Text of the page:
It's an excellent beginning piece for a concert, because I’m not afraid of it any more. Many people are, but if you have played it as many times as I have, then it's a little bit easier. But, never 'easy'. The more I played it, the more I realised how difficult this piece actually is.  The difficulty might not be keyboard wise or playing technique, or the memory, but the total construction. The architecture is really demanding and the more one plays it, the more one sees more what the genius of that piece really is.  But, this is just one piece in my pretty big repertoire.

In 2004, you performed the complete Goldberg Variations, and last summer (2012) you presented a monumental 'all Bach' program. Can you tell us about the inspiration behind these incredible undertakings?

There is no special inspiration.  I don’t consider.. or I don’t see any special inspiration, as my life in general is one inspiration for me.  To be honest, I just play for myself. I choose what I want to play.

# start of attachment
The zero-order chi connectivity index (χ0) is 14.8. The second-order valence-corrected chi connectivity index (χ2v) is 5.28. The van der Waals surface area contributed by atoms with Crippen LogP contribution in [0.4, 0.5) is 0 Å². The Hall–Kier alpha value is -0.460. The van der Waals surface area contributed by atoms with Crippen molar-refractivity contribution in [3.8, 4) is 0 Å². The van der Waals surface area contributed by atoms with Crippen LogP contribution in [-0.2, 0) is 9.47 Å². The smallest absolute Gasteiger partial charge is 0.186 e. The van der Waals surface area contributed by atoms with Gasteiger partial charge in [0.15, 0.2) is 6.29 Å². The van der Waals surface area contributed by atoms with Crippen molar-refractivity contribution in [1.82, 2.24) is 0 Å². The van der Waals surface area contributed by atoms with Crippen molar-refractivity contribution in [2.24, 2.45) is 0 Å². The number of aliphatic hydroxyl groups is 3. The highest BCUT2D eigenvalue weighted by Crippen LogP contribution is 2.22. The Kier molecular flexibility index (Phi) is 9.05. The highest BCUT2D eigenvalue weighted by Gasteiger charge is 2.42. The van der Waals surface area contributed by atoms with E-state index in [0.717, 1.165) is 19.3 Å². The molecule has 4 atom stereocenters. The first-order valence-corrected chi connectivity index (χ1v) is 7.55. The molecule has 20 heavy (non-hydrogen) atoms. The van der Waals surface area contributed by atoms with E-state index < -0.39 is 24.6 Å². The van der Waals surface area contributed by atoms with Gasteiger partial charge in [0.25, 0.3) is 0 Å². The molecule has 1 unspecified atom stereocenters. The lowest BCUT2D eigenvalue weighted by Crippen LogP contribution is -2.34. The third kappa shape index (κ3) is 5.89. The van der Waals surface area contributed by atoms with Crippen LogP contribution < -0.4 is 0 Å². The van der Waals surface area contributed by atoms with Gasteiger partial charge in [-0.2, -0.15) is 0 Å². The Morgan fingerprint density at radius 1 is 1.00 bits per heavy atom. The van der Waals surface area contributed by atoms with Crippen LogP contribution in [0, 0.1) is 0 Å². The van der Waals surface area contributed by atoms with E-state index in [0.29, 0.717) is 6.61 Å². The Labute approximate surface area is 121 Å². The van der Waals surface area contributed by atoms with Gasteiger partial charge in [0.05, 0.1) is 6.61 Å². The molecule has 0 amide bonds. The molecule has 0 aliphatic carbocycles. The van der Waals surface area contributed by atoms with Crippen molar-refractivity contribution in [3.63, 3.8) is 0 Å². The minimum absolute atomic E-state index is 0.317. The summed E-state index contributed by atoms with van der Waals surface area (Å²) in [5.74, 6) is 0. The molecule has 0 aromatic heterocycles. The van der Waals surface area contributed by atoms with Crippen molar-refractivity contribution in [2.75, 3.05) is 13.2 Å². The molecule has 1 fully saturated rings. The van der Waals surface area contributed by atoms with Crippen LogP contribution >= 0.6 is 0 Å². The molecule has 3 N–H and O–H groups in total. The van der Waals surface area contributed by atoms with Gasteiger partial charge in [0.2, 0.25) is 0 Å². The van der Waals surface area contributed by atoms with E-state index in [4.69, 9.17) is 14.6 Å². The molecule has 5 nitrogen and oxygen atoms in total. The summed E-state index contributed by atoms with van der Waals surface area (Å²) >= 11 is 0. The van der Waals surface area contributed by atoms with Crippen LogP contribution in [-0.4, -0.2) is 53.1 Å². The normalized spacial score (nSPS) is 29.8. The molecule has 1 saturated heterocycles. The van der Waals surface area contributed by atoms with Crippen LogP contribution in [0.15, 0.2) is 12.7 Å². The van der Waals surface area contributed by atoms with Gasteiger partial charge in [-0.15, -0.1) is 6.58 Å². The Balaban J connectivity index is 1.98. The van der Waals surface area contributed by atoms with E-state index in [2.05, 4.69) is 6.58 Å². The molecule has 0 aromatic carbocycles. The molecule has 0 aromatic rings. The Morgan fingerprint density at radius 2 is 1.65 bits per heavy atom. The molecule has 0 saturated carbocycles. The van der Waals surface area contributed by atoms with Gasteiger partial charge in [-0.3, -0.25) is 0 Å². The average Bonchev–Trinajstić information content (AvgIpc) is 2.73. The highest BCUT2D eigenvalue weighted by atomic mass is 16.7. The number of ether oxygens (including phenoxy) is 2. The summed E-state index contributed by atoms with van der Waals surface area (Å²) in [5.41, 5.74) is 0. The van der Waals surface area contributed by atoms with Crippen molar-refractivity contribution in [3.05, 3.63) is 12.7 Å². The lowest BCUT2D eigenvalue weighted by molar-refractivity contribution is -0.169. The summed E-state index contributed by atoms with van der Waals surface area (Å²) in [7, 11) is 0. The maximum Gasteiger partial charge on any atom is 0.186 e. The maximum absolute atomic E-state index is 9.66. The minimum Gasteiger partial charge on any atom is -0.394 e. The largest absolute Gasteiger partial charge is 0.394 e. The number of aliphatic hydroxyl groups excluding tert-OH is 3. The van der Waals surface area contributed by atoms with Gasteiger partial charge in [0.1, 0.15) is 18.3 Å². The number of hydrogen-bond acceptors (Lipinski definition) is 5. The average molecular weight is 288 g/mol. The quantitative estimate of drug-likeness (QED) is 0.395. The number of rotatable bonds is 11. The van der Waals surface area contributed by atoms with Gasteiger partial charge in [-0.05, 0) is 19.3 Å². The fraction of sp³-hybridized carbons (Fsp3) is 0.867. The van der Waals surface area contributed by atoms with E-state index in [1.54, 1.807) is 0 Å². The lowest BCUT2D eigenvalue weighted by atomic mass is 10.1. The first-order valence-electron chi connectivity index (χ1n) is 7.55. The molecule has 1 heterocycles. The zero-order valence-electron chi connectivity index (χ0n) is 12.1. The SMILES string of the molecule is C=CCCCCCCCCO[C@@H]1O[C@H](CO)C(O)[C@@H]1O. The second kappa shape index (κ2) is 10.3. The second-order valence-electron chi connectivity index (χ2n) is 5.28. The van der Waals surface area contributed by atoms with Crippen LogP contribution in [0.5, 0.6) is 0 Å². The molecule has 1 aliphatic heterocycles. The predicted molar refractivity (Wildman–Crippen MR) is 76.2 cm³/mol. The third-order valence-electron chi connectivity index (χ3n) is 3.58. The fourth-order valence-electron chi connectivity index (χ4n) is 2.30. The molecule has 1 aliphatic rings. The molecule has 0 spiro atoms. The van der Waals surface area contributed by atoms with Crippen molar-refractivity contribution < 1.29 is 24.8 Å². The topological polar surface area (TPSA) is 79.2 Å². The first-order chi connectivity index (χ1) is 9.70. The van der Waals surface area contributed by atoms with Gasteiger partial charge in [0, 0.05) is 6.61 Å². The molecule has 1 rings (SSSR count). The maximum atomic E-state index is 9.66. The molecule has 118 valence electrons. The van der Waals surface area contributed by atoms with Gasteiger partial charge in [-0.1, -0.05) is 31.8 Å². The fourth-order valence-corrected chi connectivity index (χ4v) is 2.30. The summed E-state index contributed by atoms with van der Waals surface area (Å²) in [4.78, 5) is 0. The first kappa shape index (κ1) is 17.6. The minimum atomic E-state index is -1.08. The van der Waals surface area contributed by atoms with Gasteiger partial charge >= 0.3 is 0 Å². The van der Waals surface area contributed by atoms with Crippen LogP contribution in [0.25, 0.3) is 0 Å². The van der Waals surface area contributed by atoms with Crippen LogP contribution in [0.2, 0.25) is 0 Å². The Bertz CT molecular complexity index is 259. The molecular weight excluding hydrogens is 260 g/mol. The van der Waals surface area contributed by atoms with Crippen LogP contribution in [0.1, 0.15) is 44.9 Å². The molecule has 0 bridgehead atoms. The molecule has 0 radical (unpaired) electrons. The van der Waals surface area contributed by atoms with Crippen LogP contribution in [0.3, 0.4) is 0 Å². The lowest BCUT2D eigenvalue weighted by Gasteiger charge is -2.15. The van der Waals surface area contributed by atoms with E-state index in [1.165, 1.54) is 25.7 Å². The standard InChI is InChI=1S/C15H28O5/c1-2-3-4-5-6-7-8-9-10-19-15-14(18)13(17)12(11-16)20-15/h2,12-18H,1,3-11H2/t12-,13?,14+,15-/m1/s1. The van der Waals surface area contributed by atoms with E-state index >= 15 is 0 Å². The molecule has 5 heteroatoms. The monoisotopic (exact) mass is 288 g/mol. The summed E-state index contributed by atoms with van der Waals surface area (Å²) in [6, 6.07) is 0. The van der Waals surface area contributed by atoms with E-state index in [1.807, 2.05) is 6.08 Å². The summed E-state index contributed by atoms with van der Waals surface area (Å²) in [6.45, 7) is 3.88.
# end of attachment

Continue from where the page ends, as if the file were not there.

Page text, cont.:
It was different when I was younger.  I chose what I thought people wanted to hear but to me, as I mentioned when we spoke last time, it's all about learning.   I can’t go and repeat all the things I can already do.  I have to learn and the more demanding tasks one has to face, the more one learns, and to me, it's all about learning.  I didn’t take certain demanding pieces into my repertoire to show that I can play them.  I was really fascinated with the idea to learn these pieces.
I’ve decided to live my life in a way where I don’t speak about pieces and I don’t dream about pieces, but instead, I would rather actually try to play them. I don’t know what the outcome will be, but I’m now 46 and without challenging myself in such ways, I wouldn’t learn.
There are so many good musicians on this planet. There have been so many talented and good accordionists if I look back over the years, but there are not many left from my generation for example.  Why?  Simply because we get tired when we just repeat things we can already do.  If we don’t raise new challenges, we don’t learn.